Some good undergraduate Physics programs?

  1. Dec 16, 2007 #1
    Hello. I'm a senior, just now in the midst of applying to schools for my undergrad. This is, thus far, my list (sans Caltech and MIT, both of which rejected me for early apps) as separated into three tiers based on how I'd judge my chances:

    Carnegie Mellon

    Stevens Tech

    U of Arizona

    I'm in the top 5% of my class (bad grades freshman year, all As ever since), I have a 2140 SAT (760 CR, 720 M, 670 W), I'm working on a governor's commission, and I've got numerous extracurriculars outside of those. Good amount of community service, too.

    My question, really, is quite simple... are there any other schools with particularly good undergraduate Physics programs that I should look into? I got rejected from both Caltech and MIT this weekend, and I'm trying to cover all my bases to ensure that despite that setback I still will get a great undergraduate education that'll set me on the right path to becoming a good Physicist and a good teacher. The education is subservient to the amount of work put in, I've gathered, but any particularly useful bellwether schools would be good to note if there are any.

    Thank you for any assistance you may be able to offer. :)


    PS: This forum is immensely helpful!
    Last edited: Dec 16, 2007
  2. jcsd
  3. Dec 16, 2007 #2


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    How do you know that this forum is helpful when you only have one post and no replies so far? :)
  4. Dec 16, 2007 #3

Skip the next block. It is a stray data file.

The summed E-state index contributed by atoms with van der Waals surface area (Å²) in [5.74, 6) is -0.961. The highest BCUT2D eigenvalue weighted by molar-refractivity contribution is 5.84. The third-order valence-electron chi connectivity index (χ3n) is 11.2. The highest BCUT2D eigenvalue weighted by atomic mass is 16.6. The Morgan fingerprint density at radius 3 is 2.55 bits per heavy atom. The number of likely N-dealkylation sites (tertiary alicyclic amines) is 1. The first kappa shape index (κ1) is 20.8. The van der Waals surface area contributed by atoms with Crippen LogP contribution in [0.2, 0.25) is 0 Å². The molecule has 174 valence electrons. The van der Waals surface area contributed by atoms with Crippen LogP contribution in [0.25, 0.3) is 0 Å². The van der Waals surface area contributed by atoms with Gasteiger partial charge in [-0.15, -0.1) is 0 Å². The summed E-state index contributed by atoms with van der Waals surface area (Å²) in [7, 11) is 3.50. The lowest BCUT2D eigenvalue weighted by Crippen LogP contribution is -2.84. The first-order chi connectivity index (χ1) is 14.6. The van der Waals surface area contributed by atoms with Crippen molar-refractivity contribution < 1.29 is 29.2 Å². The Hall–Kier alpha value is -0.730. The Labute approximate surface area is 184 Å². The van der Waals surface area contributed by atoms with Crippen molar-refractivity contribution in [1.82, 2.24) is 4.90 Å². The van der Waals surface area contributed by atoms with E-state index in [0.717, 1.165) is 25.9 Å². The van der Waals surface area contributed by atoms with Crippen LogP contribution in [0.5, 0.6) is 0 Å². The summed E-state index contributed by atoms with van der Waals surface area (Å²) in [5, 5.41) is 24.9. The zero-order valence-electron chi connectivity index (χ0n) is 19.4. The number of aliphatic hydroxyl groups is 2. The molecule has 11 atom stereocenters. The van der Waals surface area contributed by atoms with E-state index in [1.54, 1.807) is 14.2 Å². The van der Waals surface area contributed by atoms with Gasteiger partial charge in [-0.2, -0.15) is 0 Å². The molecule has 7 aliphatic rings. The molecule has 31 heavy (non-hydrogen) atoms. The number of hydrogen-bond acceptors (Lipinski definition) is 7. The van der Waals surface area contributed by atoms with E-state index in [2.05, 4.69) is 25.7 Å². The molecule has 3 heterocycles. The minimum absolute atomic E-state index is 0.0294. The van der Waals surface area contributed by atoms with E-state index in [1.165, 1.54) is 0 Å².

I've been reading posts and problems here since early this summer when I started doing independent study vector Calc. It's been invaluable in helping comprehend the material, and it's also been quite helpful for occasional blocks in my AP Physics class this year. :)

    So, it was more a blanket statement for my limited use of the forum than a descriptor of this specific topic. :P
  5. Dec 16, 2007 #4
    Reed College has a good physics program you should check out. Since it sounds like you're interested in grad school, you might check out their "Life After Reed" page ( Click on "Ph.D. Productivity" and "Most Frequently Attended Graduate Schools" in particular.
  6. Dec 16, 2007 #5


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    I'm guessing you have taken a calculus course for credit.
    Have you taken a good physics class in high school? (not a requirement)

    Are tuition, geography, and student-population (in the school and in the major) factors in your decision to attend if accepted?
    What is your long-term goal (beyond the B.S. degree)? Teaching in HS or in college? Interested in research?
    What would you backup plan be if you didn't want to be a physics major?

    Some others that come to mind (i might add more later).
    U Chicago
    Oregon State, Colgate

    of possible interest:
    Last edited: Dec 16, 2007
  7. Dec 16, 2007 #6


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    rob, I just thought I'd let you know; your secret message can now be seen! :tongue2:
  8. Dec 16, 2007 #7


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    doh! :rolleyes:
    I recall reading that some colors were changed slightly.
  9. Dec 16, 2007 #8